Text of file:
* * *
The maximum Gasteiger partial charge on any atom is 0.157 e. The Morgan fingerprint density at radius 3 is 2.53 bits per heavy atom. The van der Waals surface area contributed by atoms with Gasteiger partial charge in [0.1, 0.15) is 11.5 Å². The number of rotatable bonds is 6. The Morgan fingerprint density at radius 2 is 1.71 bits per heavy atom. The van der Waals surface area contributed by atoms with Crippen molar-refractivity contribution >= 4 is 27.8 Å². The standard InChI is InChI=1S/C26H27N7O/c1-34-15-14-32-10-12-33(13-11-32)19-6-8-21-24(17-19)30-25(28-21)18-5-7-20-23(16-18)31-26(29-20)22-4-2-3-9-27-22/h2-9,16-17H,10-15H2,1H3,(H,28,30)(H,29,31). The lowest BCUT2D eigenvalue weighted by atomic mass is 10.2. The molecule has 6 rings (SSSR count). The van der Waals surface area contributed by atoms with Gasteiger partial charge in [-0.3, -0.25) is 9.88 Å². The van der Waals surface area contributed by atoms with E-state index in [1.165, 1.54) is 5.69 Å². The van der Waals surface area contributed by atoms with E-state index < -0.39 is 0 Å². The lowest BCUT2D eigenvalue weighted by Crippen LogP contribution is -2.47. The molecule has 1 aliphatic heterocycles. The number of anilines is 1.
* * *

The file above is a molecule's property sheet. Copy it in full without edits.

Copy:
The maximum Gasteiger partial charge on any atom is 0.157 e. The Morgan fingerprint density at radius 3 is 2.53 bits per heavy atom. The van der Waals surface area contributed by atoms with Gasteiger partial charge in [0.1, 0.15) is 11.5 Å². The number of rotatable bonds is 6. The Morgan fingerprint density at radius 2 is 1.71 bits per heavy atom. The van der Waals surface area contributed by atoms with Crippen molar-refractivity contribution >= 4 is 27.8 Å². The standard InChI is InChI=1S/C26H27N7O/c1-34-15-14-32-10-12-33(13-11-32)19-6-8-21-24(17-19)30-25(28-21)18-5-7-20-23(16-18)31-26(29-20)22-4-2-3-9-27-22/h2-9,16-17H,10-15H2,1H3,(H,28,30)(H,29,31). The lowest BCUT2D eigenvalue weighted by atomic mass is 10.2. The molecule has 6 rings (SSSR count). The van der Waals surface area contributed by atoms with Gasteiger partial charge in [-0.3, -0.25) is 9.88 Å². The van der Waals surface area contributed by atoms with E-state index in [1.165, 1.54) is 5.69 Å². The van der Waals surface area contributed by atoms with E-state index < -0.39 is 0 Å². The lowest BCUT2D eigenvalue weighted by Crippen LogP contribution is -2.47. The molecule has 1 aliphatic heterocycles. The number of anilines is 1.